HAMQ: How does Thieve.co make money?

This post contains affiliate links. You do not have to click them, but it may compensate me a bit so if you like me you might click them anyway.

Thieve is a site that recently showed up on ProductHunt. Essentially, they’ll send you items that you’ve “stolen” from other users. It appears that this works by releasing a given item out into the wild and then people steal back and forth with the winner being the last one to hold it once the timer hits 00:00. That winner will, apparently, be sent the stolen item along with every other member of the “crew” they’re in.

This model seemed intriguing as, on the surface, the user doesn’t appear to be giving anything up (I had originally suspected this to be a penny auction scheme wherein no individual loses a lot of money at one time but the company gets far more than the purchase price in aggregate). Moreover, the mechanism wherein every member of the crew gets part of the reward seems non-scalable for crews sufficiently large. I still haven’t figured this one out, but perhaps time will shed some light on it.

So far, what I’ve gleaned is that Thieve is actually an affiliate marketing engine. Basically they draw users in with their thieving mechanism (and implied promise of free goods) and present them with a hand-selected array of goods. You can think of these goods as “featured” as users are drawn to inspecting each one for the initial purpose of vetting it for stealability, but are also cleverly being driven to vet the item for ownership.

You can see the affiliate marketing Id in the example link below (aff_trace_key):

https://www.aliexpress.com/item/Xiaomi-WiFi-Amplifier-Pro-300Mbps-Amplificador-Wi-Fi-Repeater-Wifi-Signal-Cover-Extender-Repeater-2-4G/32836423616.html?cv=47843&af=516290&aff_platform=aaf&mall_affr=pr3&cpt=1541874975843&afref=https%253A%252F%252Fthieve.co%252Fproducts%252Fxiaomi-wifi-repeater&sk=VnYZvQVf&aff_trace_key=99aa5421700c4b7ea3207674532e9758-1541874975843-02701-VnYZvQVf&dp=626bd00f624b332ff6f199c1d3058f05&terminal_id=0630e0a4b8794cb5a486654dea2c4270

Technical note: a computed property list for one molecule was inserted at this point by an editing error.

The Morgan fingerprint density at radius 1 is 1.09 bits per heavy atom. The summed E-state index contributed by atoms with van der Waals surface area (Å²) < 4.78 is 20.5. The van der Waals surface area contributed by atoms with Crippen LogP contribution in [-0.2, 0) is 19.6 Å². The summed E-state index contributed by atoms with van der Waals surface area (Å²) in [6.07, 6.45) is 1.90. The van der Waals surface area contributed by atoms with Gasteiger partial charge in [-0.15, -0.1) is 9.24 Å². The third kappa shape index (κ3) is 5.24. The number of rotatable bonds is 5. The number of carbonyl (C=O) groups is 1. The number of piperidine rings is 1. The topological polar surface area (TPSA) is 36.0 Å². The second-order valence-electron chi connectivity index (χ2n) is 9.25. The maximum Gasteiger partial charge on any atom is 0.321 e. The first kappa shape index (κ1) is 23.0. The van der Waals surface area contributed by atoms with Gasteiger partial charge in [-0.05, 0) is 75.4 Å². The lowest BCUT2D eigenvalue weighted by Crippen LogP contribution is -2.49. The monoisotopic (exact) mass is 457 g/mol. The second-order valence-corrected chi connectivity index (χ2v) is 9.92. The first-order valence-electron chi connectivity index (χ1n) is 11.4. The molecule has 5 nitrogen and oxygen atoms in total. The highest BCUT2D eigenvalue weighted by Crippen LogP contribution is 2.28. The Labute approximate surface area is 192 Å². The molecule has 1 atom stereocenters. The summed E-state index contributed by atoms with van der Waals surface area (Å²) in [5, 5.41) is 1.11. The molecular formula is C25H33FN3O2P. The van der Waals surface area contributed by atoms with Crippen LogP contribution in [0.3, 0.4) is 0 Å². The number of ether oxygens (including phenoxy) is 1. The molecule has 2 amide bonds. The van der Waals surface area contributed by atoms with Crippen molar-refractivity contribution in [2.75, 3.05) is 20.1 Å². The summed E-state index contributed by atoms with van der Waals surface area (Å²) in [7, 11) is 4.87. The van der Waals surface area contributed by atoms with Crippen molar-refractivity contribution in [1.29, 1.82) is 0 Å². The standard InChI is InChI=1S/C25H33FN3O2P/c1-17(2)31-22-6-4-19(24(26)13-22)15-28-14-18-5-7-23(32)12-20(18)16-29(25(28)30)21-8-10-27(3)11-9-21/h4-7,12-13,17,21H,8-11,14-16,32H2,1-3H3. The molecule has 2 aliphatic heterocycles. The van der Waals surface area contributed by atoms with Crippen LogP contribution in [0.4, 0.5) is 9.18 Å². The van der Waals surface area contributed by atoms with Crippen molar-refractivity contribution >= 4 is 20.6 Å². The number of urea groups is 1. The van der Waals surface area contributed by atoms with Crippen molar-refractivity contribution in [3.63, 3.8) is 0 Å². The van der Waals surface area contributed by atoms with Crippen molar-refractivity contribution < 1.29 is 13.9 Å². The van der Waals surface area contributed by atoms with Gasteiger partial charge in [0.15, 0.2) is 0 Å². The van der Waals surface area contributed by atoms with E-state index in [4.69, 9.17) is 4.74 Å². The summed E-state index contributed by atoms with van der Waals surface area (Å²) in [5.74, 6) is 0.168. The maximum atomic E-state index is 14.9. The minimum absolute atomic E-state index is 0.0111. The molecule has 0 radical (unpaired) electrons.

Once the user has put the time in to actually think about the item, they are much more likely to go through with a purchase down the line than an arbitrary user who was not part of the site. Thieve of course has really big buttons to lead you directly to the site to buy the chosen item and they encourage the likability of the item by hand-selecting and bubbling up info on highly-rated items with relatively low cost of entry.

I’m not exactly sure what the details of the AliExpress affiliate marketing program are but we can do some simple, conservative math to see how the business model breaks down.

You can follow along with these calculations on GitLab

Let’s say that, conservatively, the program pays out 2% commision on an item (Amazon pays out some categories at less than 2%, but most are above and I’d bet they intelligently choose categories that pay out higher rates, see Amazon affiliate schedule). That means that for a single item that’s won, they would need to have that item bought at least 50 times to break even.